Real Courage

Posted by [email protected] on April 11, 2014 at 12:35 AM

Courage in little boys is raw heart muscle, doing hard things.

Courage is Holy Spirit power wrapped in young flesh.  

Daniel in the lions' den, David walking out to face Goliath,

Caleb and Joshua calling out to their generation,

"Be Strong in the Lord!"  

Tomorrow Brody represents his school at a county-wide speech meet.  My gangly, speech impaired 8 year old, will stand before a room full of adults and deliver his memorized piece.  And he's going to do GREAT!  Tonight, however, my mind is cycling through all the pre-school and kindergarten concerts where he scowled out at the audience and mouthed the words in an exaggerated display, "Take. Me. Home. Now."

Brody has a metal expander on the bottom of his mouth under his tongue, and another across the roof of his mouth, and braces too.  Even if his r's and l's were perfect, his entire mouth is full of metal.  But tomorrow he will purpose to swallow down all the spit in his mouth, take a deep breath, look out into the crowd, and introduce himself.

Courage is heart muscle, doing hard things!

The night before Valentine's Day I put all three boys down to bed early.  The next day would include crazy amounts of sugar and artificial food dyes, which really rev my kids up.  A good night's sleep would help them with impulse control amidst the next day's sugar induced fun at school.  Also, our boys had all been sick, and a good night's sleep was in order.  And last but not least, I had a few more Valentine's Day decorations to hang.  At 10:45pm, before I dragged myself to bed, I checked on my guys only to find Brody pacing his room, looking over his personal stash of temporary tattoos, stickers and action figures spread across the floor.  "What are you doing, Brody?"  I sighed.

His eyes immediately filled with tears, "I need to have things for my class, lots of special things."

"But we already have fun-dips packed up in your backpack.  Those are the best Valentine's of all... they are pure sugar!"

"It's not enough..." he went on, "I need more..."  

"Why?  Why do you need more?"

"They've helped me find everything.  They deserve it."

Oh, my Breaking-Mama heart!  It made sense then, so I hugged him close, still not sure he was fully awake.  Brody had just started at this new school, mid-semester, and the stress of the transition tumbled out with tears.  "They've helped me every day, and been so nice to me.  I need to give them something really special."  

"Yes,," I agreed.  "They've all been so kind and helped you find your way around school, so you want to say thank you and give them a little something extra."  He nodded up against my belly.  "Crawl into bed and I'll go see if I can find a little something extra for you to give your class."

I came back with a bag of chocolate coins wrapped in red and silver foils.  "I bought these for you and your brothers, but if you want to write your name on each one with a sharpie and drop it in with your valentine then you may." The tears ceased.  It was then he looked out of his room and saw the red heart balloons that filled our kitchen, and he smiled.  "Brody, you've been so courageous to go to this new school.  Every day you've hoped out of the car with a smile and had a great attitude.  I know this teacher moves quickly from one subject to another, and we never went that fast in our homeschool, but you've been so brave!"  His eyes were still on the heart balloons down the hall.  "Why don't you go put one of those balloons and a chocolate coin on each of your brother's bed side tables as a surprise for the morning.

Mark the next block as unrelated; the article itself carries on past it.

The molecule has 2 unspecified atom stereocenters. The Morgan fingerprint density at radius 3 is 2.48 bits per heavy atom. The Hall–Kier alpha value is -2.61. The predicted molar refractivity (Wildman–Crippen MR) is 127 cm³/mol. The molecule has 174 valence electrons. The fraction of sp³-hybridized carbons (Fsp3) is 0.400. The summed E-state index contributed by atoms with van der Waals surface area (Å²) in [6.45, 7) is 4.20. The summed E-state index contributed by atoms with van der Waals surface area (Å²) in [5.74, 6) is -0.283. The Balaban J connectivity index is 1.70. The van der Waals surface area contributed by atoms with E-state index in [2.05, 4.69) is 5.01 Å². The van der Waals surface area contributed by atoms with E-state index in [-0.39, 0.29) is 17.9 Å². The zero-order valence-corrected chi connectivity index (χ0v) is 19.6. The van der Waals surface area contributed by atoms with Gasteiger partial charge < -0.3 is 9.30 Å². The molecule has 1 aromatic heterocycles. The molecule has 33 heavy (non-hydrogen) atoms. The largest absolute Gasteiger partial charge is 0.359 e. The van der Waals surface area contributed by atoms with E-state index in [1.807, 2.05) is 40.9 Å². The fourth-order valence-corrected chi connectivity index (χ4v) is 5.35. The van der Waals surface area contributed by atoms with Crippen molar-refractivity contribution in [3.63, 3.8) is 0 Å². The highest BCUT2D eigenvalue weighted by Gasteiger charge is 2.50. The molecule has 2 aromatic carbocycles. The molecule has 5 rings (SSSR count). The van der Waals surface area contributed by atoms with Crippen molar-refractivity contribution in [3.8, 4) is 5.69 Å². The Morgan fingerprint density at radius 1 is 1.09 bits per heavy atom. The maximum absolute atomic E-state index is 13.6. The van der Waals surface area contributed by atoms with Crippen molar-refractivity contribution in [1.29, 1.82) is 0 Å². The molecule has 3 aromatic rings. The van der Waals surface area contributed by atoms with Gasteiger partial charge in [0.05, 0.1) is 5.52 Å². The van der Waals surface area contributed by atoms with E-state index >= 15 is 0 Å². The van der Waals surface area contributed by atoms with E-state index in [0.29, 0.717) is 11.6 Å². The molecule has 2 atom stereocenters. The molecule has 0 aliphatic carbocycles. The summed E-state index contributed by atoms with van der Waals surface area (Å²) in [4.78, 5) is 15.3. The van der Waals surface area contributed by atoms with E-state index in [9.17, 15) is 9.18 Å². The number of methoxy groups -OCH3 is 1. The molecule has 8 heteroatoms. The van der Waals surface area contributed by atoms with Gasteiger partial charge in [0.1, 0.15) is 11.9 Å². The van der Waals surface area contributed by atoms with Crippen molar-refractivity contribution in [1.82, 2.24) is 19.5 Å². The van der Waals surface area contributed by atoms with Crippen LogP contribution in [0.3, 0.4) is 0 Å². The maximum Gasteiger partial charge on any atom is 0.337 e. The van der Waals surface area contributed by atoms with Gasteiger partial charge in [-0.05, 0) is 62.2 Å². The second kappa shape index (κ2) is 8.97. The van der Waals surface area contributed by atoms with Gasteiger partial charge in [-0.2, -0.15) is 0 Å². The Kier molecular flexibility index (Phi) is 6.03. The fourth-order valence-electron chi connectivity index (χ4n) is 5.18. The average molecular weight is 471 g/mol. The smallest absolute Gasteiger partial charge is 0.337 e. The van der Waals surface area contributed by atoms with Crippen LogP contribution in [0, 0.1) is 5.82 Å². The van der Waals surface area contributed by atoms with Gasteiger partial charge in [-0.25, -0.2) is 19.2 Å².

"Can they be from me?"

"You bet they can!"

He finished his business as cupid and was asleep under the covers before I made it to my room.  As I laid in my bed later, I was impressed with the courage my tender-hearted middle-child has displayed these past couple of months.  He didn't want to go to this school, but he needed to be there.  And I thought of Courage - what it really is, and what it is not.  Courage is not doing something that is difficult for others, courage is doing something that is difficult for the one doing it.  And courage isn't just doing what is hard, but knowing that it is hard, wishing it didn't have to be done, but submitting to the hard.  Like Jesus, before He was betrayed, praying that the Father would remove the cup from before Him.  Though, "Not My will, but Thine be done," he submitted to His Father.  


A few years ago Brody competed in a County Rodeo as a Mutton Buster.  Like Bucking' Broncos, but bucking' sheep.  Little boys and girls, dressed in jeans, boots, and helmets, exploded out of a miniature shoot on the back of a wholly mammal. 


He took an early nap that day, and woke up with the most serious expression I ever saw.  He didn't speak all afternoon as I dressed him in his starched blue wranglers and took him to his first Rodeo.  We checked in, pinned his number on his back, and I gave him a lollipop.  Still not a peep.  I'd never seen anything like it.  


At the end of the ordeal, when all was said and done, and he was wearing a man-size belt buckle for finishing first, he whispered "I was so scared."  

Courage.  Doing something that frightens you, but you "Cowboy Up!"  Courage.

I've been feeling God call me to do something I'm scared of.  Stepping out of my comfort zone and following him to new places.  Like Daniel in the den, and David on the open field between the Israelite and the Philistine armies, like Brody heading to a new school, onto the back of a bucking sheep, or in front of his peers and their parents... Courage.


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1 Comment

Reply angie
3:04 AM on April 12, 2014 
I am so proud of Brody! I can't wait to hear about his speech.